Squash Blossom Necklaces

March 22, 2022 until July 31, 2022


In this Special Exhibit we feature a wide selection of authentic, hand-crafted Native American silver necklaces, with a focus on pieces featuring elaborate silver squash blossoms.  Many include beautiful elements of turquoise.

Southwestern Indians have been using shell and stone to make jewelry since prehistoric times. After the arrival of the Spanish, they added silver to the materials they used.  The squash blossom necklace has three distinct parts—the round beads, the beads with petals, and the horseshoe-like pendant, or naja.  According to author Margaret Dubin [North American Indian Jewelry and Adornment: From Prehistory to the Present], the name of the necklace is credited to the Navajo, whose word in their native tongue translates to “bead which spreads out.”

Early Navajo-made jewelry contained elements that were borrowed directly from Spanish colonial and Mexican ornament. One of these items is the naja, a crescent form of Moorish origin.  The Spanish conquerors in the Southwest outfitted their horses in elaborate silver ornaments, one of which was the naja that hung directly on the forehead of the horse as a part of the bridle.  It has been determined that the squash blossoms of such a necklace were pomegranate blossoms seen on the Spanish Mexican clothing, but the term "squash blossom" has and will continue to be used.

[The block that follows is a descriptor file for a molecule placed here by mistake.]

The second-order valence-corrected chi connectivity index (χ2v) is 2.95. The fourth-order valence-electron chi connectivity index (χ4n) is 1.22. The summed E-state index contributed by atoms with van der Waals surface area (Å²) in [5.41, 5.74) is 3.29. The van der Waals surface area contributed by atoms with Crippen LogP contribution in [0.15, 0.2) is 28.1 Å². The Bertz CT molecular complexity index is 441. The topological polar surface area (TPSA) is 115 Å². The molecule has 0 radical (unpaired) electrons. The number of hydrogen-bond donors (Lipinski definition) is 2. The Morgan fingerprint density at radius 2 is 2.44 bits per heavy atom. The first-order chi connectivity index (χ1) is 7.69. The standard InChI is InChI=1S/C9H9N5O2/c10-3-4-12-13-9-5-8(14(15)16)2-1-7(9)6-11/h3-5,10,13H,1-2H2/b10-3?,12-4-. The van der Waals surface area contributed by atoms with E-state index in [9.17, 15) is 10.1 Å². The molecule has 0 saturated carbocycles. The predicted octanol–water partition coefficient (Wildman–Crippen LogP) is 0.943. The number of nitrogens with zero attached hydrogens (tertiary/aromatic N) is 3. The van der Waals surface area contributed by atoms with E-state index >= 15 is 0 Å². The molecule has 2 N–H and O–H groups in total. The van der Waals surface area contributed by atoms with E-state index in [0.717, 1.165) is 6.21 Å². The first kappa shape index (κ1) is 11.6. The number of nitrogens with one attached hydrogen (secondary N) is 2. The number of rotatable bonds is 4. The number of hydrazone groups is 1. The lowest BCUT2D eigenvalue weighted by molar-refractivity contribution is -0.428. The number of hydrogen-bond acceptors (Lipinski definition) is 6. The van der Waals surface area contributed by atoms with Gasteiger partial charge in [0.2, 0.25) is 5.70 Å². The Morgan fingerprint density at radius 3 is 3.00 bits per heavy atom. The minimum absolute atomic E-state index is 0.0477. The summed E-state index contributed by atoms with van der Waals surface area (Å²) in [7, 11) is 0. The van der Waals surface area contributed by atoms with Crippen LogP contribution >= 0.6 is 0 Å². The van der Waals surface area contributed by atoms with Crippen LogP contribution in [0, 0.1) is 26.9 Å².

We hope you enjoy this fine selection of silver and turquoise squash blossom necklaces.


View our other current and upcoming shows:

  • Pueblo Historic Ollas, Dough Bowls, and Storage Jars
  • Storytellers and Figurative Works from Cochiti Pueblo